New Challenges in the Filed of Ambient Air Protection with the Emphasis on Economic (in)efficiencies of Chimney Sweeping Services

  • Katarina Zajc University of Ljubljana, Law School
  • Breda Mulec Faculty of Administrative and European Studies
Keywords: ambient air protection, air quality, chimney sweeping services, public service, efficiency, concessions, licensing


This paper analyzes new challenges in the field of ambient air protection, such as the use of new energy-generating products, and assesses the air quality protection responsibilities of local communities in European Union (EU) Member States. Domestic heating systems are a major source of air pollution. Thus, chimney-sweeping services are very important and must be regulated to provide fire safety and guarantee better ambient air quality. This paper analyzes Slovenian legislation regulating chimney-sweeping services and compares the Slovenian laws with comparable laws of other European countries and the national laws of EU Member States to examine the laws’ effectiveness in regulating and protecting air quality. More specifically, the paper uses legal and economic analyses to examine the efficiency of current legislation pertaining to chimney-sweeping services. The paper concludes that, consistent with theories of asymmetric information and negative externalities, licensing would be more effective in meeting the challenges of ambient air protection than current exclusive concession agreements, which effectively establish geographical monopolies in chimney-sweeping services.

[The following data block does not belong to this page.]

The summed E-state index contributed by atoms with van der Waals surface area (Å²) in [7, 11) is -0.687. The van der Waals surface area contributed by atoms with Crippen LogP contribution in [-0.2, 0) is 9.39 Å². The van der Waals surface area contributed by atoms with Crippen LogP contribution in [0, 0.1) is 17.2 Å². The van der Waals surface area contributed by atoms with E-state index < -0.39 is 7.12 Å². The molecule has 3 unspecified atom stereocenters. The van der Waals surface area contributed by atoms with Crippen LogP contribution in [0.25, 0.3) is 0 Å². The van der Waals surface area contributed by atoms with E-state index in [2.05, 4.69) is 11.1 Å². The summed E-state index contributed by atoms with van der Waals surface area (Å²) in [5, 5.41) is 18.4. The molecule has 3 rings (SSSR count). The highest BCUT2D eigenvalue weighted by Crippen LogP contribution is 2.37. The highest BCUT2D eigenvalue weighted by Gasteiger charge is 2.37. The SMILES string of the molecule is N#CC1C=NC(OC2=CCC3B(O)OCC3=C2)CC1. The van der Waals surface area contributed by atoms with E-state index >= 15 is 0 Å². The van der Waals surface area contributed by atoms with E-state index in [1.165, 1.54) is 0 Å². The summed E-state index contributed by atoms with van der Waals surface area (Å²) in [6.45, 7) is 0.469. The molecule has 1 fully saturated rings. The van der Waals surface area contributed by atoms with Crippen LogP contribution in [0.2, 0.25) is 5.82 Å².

Author Biographies

Katarina Zajc, University of Ljubljana, Law School
Associate Professor
Breda Mulec, Faculty of Administrative and European Studies
Assistant Professor
Conference Paper